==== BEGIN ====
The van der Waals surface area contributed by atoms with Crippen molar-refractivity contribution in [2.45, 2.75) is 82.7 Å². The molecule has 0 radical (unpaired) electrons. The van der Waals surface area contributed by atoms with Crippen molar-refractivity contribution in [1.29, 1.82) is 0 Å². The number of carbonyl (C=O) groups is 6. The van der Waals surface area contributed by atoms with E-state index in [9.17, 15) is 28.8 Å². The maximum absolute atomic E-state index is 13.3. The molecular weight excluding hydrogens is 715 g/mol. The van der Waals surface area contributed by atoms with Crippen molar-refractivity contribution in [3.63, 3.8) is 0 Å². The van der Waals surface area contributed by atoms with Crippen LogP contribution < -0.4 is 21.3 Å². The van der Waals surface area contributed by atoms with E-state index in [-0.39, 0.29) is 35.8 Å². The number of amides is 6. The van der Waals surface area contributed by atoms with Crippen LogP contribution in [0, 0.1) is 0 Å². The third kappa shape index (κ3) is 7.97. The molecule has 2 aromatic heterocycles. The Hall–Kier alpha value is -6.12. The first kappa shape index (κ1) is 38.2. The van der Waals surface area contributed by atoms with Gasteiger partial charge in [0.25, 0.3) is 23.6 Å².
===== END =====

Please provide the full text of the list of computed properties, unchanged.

The van der Waals surface area contributed by atoms with Crippen molar-refractivity contribution in [2.45, 2.75) is 82.7 Å². The molecule has 0 radical (unpaired) electrons. The van der Waals surface area contributed by atoms with Crippen molar-refractivity contribution in [1.29, 1.82) is 0 Å². The number of carbonyl (C=O) groups is 6. The van der Waals surface area contributed by atoms with E-state index in [9.17, 15) is 28.8 Å². The maximum absolute atomic E-state index is 13.3. The molecular weight excluding hydrogens is 715 g/mol. The van der Waals surface area contributed by atoms with Crippen molar-refractivity contribution in [3.63, 3.8) is 0 Å². The van der Waals surface area contributed by atoms with Crippen LogP contribution < -0.4 is 21.3 Å². The van der Waals surface area contributed by atoms with E-state index in [-0.39, 0.29) is 35.8 Å². The number of amides is 6. The van der Waals surface area contributed by atoms with Crippen LogP contribution in [0, 0.1) is 0 Å². The third kappa shape index (κ3) is 7.97. The molecule has 2 aromatic heterocycles. The Hall–Kier alpha value is -6.12. The first kappa shape index (κ1) is 38.2. The van der Waals surface area contributed by atoms with Gasteiger partial charge in [0.25, 0.3) is 23.6 Å².